How Can You Generate Trumpet Notes?
Before we start making trumpet notes we need to understand what valves are and their role in producing the sound.
Trumpets generally have three valves. These valves alter the tones that come out of the trumpet bell. They produce these tones within a particular harmonic series of the trumpet, based on the key of a trumpet.
The ability of the valves to produce different tones is due to their difference in tube length. A pro trumpeter can play and make trumpet notes without using the valves, but more on that later.
Do All Trumpets Have The Same Tube Length?
There is one simple rule that all brass instruments follow: “the longer the tube, the lower the pitch produced in that given harmonic series of notes.” Short tubes tend to produce brighter notes that longer tubes. This is why the piccolo trumpet and all other small trumpets have smaller tube lengths than the bass trumpet.
Can A Trumpet Be Played Without Using The Valves?
In order to get all the pitches you need, you have to change the harmonic series. Changing the harmonic series is quite easy, and all you have to do is change the pressure of your lips on the trumpet.
Apply pressure by tightening your lips to create a higher pitch or reduce the pressure by loosening the tension on your lips to get a lower trumpet pitch. The tightening of lips is also to increase the airspeed through the tubes to produce a high note.
However, one should be familiar with the harmonic series of a trumpet before trying to play them.
Harmonic series make trumpet notes and sounds more melodious than usual. But, only a few realize that one can play a harmonic series without using the valves – that’s right, no single finger on the valves.
All you have to do is follow the instructions mentioned above, and you should get it within the first three tries. Also, bear in mind that there are some trumpet notes that sound flat without using a valve.
So try to master playing with valves first, to get the concept behind using no valves.
Here are some things you should know as a beginner trumpeter.
- Pressing the first valve is to lower the pitch by two semitones (a full tone)
- Pressing the second valve reduces the pitch by a semitone (a halftone)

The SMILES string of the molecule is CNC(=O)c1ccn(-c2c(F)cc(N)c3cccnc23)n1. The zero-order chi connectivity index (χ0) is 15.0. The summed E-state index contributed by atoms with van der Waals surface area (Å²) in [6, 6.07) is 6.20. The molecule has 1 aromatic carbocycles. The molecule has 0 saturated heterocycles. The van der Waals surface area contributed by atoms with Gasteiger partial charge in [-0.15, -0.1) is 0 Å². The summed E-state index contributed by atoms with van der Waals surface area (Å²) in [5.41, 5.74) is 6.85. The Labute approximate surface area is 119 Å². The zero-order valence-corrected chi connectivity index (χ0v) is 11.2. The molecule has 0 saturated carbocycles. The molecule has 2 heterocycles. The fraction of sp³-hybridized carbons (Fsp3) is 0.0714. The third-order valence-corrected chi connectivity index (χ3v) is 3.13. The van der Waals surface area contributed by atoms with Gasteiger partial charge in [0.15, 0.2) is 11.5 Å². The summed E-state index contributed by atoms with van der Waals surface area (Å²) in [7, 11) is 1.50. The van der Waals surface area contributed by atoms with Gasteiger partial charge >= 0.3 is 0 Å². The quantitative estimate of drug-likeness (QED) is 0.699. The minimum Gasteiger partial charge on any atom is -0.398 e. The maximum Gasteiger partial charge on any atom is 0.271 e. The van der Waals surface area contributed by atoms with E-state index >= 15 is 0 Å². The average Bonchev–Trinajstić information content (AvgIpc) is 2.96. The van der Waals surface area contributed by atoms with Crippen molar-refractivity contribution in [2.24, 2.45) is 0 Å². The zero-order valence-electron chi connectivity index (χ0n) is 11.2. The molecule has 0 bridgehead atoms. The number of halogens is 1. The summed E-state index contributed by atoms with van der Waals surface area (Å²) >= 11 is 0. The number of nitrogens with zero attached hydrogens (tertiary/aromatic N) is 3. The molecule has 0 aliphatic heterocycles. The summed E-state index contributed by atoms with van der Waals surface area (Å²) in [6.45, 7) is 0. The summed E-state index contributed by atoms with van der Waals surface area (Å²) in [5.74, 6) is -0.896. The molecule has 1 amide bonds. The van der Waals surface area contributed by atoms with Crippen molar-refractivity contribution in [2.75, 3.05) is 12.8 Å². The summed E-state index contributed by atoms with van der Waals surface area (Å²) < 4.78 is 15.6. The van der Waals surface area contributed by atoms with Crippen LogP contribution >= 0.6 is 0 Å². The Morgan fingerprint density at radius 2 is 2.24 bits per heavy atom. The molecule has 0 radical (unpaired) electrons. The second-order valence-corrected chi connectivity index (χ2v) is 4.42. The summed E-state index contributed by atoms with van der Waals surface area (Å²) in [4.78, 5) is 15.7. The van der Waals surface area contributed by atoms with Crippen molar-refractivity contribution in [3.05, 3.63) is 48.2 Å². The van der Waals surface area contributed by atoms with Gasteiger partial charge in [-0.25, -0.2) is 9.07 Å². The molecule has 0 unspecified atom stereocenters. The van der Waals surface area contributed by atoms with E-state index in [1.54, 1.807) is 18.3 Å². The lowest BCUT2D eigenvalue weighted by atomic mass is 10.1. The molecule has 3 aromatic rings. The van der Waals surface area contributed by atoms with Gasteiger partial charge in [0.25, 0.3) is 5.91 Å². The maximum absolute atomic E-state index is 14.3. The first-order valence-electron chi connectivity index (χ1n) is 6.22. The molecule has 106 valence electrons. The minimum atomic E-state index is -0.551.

- Pressing the third valve reduces the pitch by three semitones (a full tone and a half)
TRUMPET NOTES – VALVE COMBINATIONS
Playing the trumpet to create some nice tones would require some combinations – pressing one valve at a time might not produce some tones that you might require. These valve combinations require a degree of fingering exercises, and you are advised to start one as soon as possible.
To play the different notes, follow these instructions below:
- A#/Bb: hold the first valve only
- B: hold the middle valve (second valve)
- C: do not hold any of the valves on a trumpet
- C#/Db: hold the first two valves
- D: hold the first and third valves
- D#/Eb: hold the last two valves
- E: press the first two valves
- F: use the first valve only
- F#/Gb: press the middle valve (second valve)
- G: do not press any of the trumpet valves
- G#/Ab: hold the second and third valves
- A: press the first two valves
And that covers the basics of it!
Trumpet Fingering Chart
Below you will find a simple fingering chart, it is self-explanatory and can be followed quite easily by a beginner trumpeter.
Trumpet Notes Fingering Chart Video Tutorial for Beginners
This is one of the best trumpet notes how-to video showing you the sheet music with notes to follow.
A must for any beginner to watch.
Trumpet Notes Conclusion
As you can see from the post above and the video tutorial, it is not that difficult to start making the first notes with your trumpet.
Once you get the hang of it, you will be able to follow any notes chart using the examples above and start making your first steps to becoming a pro trumpeter.
There are many more types of trumpets which you can read about in this comprehensive and detailed post. So, if you are looking for your first full-size trumpet or want another trumpet type, read on using the following link – Types of Trumpets